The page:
Now Leeds, like Sheffield but more-so, has a whisper-it-in-low-tones reputation for ‘difficult’ audiences; being a city with a fiercely proud DIY and hardcore scene, I’ve heard bands say that they’re afraid to a degree of playing there because it’s supposedly harder to get a reaction from a ‘serious’ audience. So, bumbling onstage to the theme music from ‘Curb Your Enthusiasm’ might not have seemed like the best idea ever, especially since Wardo, I presume deliberately and maliciously, lets it run longer than necessary so we stand around awkwardly waiting to start ‘Still Game’. However, the crowd are frankly fantastic and warm (both metaphorically and physically, since the Brudenell Social Club is cooking) and easily one of the best we’ve played to. In particular one girl whose haphazard and carefree dancing reminds me of my friend Iain, and who earns herself the admittedly unimaginative nickname of ‘Dancing Girl’ for the gig. Afterwards we hang out with Emilia from Grammatics, who we toured with supporting iForward Russia! around the same time as we toured with 65daysofstatic, and who promises us she’ll play our album at a New Years Eve party in Stockholm. We catch up some, talk about their debut album which is in production and should be a beezer, and then we pack up and begin the long night-drive back to Glasgow, to spend our day off at home.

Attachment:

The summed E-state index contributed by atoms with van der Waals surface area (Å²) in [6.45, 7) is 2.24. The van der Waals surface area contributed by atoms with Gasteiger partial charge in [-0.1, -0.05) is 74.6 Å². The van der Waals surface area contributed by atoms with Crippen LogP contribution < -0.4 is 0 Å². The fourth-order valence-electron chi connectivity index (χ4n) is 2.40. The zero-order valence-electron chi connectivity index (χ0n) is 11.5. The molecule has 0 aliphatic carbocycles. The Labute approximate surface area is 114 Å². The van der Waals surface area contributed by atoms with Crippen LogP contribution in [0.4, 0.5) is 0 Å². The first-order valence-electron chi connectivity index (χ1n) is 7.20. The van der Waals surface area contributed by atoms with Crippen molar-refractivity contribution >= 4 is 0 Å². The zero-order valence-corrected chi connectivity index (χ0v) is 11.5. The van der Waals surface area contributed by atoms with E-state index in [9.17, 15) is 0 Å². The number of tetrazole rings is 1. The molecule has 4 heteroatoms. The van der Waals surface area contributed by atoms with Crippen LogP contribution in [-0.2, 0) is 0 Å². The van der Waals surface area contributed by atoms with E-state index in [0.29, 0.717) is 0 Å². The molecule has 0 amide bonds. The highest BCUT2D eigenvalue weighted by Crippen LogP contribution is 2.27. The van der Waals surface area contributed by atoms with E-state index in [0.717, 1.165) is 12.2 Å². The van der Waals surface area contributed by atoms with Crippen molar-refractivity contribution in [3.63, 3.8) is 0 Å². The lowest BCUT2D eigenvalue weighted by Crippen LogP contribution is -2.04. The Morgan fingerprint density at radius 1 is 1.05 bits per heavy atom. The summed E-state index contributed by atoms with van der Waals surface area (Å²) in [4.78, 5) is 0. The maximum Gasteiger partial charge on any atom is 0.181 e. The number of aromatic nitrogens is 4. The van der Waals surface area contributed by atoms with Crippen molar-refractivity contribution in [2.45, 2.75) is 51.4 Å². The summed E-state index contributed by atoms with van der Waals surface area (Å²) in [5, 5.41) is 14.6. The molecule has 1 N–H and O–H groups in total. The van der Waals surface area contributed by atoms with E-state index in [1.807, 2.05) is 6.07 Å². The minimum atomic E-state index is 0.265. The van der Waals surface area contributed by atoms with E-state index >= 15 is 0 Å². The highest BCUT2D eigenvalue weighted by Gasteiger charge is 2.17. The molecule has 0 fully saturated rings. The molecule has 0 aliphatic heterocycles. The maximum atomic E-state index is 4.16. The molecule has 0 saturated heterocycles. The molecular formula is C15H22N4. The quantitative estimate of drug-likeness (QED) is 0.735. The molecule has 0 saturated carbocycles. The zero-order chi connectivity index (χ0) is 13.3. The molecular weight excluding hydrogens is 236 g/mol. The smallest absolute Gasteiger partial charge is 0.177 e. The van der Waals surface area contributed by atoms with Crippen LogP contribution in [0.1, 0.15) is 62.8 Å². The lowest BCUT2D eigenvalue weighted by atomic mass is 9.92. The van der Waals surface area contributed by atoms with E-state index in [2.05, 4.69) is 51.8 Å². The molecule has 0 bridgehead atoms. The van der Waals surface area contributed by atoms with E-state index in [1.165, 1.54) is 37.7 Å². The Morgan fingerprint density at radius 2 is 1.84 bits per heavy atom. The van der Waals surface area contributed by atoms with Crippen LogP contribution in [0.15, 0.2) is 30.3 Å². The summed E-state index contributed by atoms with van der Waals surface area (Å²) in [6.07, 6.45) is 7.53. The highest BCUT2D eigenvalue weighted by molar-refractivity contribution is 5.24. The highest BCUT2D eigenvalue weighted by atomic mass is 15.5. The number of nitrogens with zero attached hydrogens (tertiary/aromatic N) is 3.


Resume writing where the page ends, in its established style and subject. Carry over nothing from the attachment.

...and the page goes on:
TUESDAY 7TH OCTOBER: GLASGOW, DAY OFF
Not particularly worth writing about unless you’re interested in Steev’s recipe for shepherd’s pie (incidentally if you are, send us a message to our MySpace) or my “Christ this was a terrible idea” full day at work after three hours sleep, cleaning up a flat full of other bands’ leftover rider empties or the unusual phenomena of two people who are spending their day off tour by playing ‘Rock Band’ on the Xbox. Kind of like a chartered accountant playing ‘Virtual Chartered Accountant’ on their weekend I’d imagine. I wonder if there’s a market for that title… I discover my broadband connection is back on at home after much fuss, but I’m too tired to update/e-mail the tour diary.
WEDNESDAY 8TH OCTOBER: MANCHESTER, THE DEAF INSTITUTE
Return to Manchester! Third time in just over a week, this time however we have the pleasure of supporting Holy Fuck at a relatively new venue called The Deaf Institute. We saw Holy Fuck at Loop Festival in Brighton when we played it last month, so I’m looking forward to seeing them again. They’re also supporting Foals at the Academy tonight and aren’t going to make it to the venue until just before their allocated stage time, so we get to set up, soundcheck and leave all of our gear onstage without having to move anything since there’s going to be a total changeover between our bands. This is a rare joy, as usually soundchecks are spent extensively setting gear up perfectly, then taking it back down, then having about five minutes to rush-job it all back up before the actual performance. Rod Stewart here takes umbrage with the in-house engineer telling me to stop playing while tuning the bass drum, so once we’re properly about to soundcheck I make quite a show of tuning it for a long time. Marvel at the immaturity.